f you already have one or more Dockerfiles, you can add Docker Compose files by opening the Command Palette (Ctrl+Shift+P), and using the Docker: Add Docker Compose Files to Workspace command. Follow the prompts.
You can add Docker Compose files to your workspace at the same time you add a Dockerfile by opening the Command Palette (Ctrl+Shift+P) and using the Docker: Add Docker Files to Workspace command. You’ll be asked if you want to add Docker Compose files. If you want to keep your existing Dockerfile, choose No when prompted to overwrite the Dockerfile.
The Docker extension adds the docker-compose.yml file to your workspace. This file contains the configuration to bring up the containers as expected in production. In some cases, a docker-compose.debug.yml is also generated. This file provides a simplified mode for starting that enables the debugger.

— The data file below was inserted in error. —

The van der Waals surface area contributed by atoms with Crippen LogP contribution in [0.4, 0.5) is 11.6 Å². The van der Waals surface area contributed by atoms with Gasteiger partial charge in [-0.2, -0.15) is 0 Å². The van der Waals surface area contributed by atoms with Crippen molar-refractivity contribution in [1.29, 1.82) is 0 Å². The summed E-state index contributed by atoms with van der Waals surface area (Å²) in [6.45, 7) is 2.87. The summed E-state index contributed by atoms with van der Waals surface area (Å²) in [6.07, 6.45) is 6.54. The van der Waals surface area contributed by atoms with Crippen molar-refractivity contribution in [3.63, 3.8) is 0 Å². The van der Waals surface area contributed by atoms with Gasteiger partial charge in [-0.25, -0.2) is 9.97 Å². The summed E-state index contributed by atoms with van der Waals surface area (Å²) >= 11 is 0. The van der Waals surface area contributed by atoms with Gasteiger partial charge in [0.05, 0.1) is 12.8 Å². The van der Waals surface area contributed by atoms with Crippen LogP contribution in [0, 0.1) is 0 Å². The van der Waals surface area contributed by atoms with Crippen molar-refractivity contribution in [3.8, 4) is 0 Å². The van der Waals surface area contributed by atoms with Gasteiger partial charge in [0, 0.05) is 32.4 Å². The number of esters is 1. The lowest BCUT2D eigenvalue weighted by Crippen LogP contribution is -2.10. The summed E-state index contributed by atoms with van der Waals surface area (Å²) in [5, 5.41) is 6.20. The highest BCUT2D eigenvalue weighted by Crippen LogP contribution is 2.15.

Screenshot of project with docker-compose files
The VS Code Docker extension generates files that work out of the box, but you can also customize them to optimize for your scenario. You can then use the Docker Compose Up command (right-click on the docker-compose.yml file, or find the command in the Command Palette) to get everything started at once. You can also use the docker-compose up command from the command prompt or terminal window in VS Code to start the containers. Refer to the Docker Compose documentation about how to configure the Docker Compose behavior and what command-line options are available.
With the docker-compose files, you can now specify port mappings in the docker-compose files, rather than in the .json configuration files. For examples, see the Docker Compose documentation.